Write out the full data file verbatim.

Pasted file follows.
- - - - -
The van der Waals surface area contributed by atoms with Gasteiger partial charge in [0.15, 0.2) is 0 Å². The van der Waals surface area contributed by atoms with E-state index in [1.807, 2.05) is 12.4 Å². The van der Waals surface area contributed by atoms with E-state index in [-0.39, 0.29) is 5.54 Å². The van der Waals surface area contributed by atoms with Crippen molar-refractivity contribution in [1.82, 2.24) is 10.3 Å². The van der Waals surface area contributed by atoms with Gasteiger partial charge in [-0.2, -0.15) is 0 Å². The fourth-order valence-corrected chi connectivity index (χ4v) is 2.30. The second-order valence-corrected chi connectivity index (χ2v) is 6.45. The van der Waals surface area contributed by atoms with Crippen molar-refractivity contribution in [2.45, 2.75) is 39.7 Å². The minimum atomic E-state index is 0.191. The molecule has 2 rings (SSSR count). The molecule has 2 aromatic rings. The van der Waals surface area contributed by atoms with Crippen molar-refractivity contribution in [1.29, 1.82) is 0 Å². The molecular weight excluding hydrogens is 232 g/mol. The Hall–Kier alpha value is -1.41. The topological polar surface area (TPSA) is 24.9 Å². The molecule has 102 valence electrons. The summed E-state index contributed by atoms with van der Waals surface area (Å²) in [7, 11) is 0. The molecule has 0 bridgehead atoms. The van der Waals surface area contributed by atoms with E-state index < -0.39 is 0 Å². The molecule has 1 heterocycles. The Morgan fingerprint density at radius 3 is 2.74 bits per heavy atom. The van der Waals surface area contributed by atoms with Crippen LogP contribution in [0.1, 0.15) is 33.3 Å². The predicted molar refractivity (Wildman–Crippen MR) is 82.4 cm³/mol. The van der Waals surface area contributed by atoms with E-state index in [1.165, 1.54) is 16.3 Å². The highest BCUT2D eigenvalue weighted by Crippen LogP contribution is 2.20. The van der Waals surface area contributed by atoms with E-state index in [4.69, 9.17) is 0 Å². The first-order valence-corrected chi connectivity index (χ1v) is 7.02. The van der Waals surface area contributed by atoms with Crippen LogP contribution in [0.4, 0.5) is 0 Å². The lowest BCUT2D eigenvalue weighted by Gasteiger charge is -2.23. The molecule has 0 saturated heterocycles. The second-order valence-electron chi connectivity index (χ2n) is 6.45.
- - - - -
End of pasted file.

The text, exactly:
The van der Waals surface area contributed by atoms with Gasteiger partial charge in [0.15, 0.2) is 0 Å². The van der Waals surface area contributed by atoms with E-state index in [1.807, 2.05) is 12.4 Å². The van der Waals surface area contributed by atoms with E-state index in [-0.39, 0.29) is 5.54 Å². The van der Waals surface area contributed by atoms with Crippen molar-refractivity contribution in [1.82, 2.24) is 10.3 Å². The van der Waals surface area contributed by atoms with Gasteiger partial charge in [-0.2, -0.15) is 0 Å². The fourth-order valence-corrected chi connectivity index (χ4v) is 2.30. The second-order valence-corrected chi connectivity index (χ2v) is 6.45. The van der Waals surface area contributed by atoms with Crippen molar-refractivity contribution in [2.45, 2.75) is 39.7 Å². The minimum atomic E-state index is 0.191. The molecule has 2 rings (SSSR count). The molecule has 2 aromatic rings. The van der Waals surface area contributed by atoms with Crippen molar-refractivity contribution in [1.29, 1.82) is 0 Å². The molecular weight excluding hydrogens is 232 g/mol. The Hall–Kier alpha value is -1.41. The topological polar surface area (TPSA) is 24.9 Å². The molecule has 102 valence electrons. The summed E-state index contributed by atoms with van der Waals surface area (Å²) in [7, 11) is 0. The molecule has 0 bridgehead atoms. The van der Waals surface area contributed by atoms with E-state index < -0.39 is 0 Å². The molecule has 1 heterocycles. The Morgan fingerprint density at radius 3 is 2.74 bits per heavy atom. The van der Waals surface area contributed by atoms with Crippen LogP contribution in [0.1, 0.15) is 33.3 Å². The predicted molar refractivity (Wildman–Crippen MR) is 82.4 cm³/mol. The van der Waals surface area contributed by atoms with E-state index in [1.165, 1.54) is 16.3 Å². The highest BCUT2D eigenvalue weighted by Crippen LogP contribution is 2.20. The van der Waals surface area contributed by atoms with E-state index in [4.69, 9.17) is 0 Å². The first-order valence-corrected chi connectivity index (χ1v) is 7.02. The van der Waals surface area contributed by atoms with Crippen LogP contribution in [0.4, 0.5) is 0 Å². The lowest BCUT2D eigenvalue weighted by Gasteiger charge is -2.23. The molecule has 0 saturated heterocycles. The second-order valence-electron chi connectivity index (χ2n) is 6.45.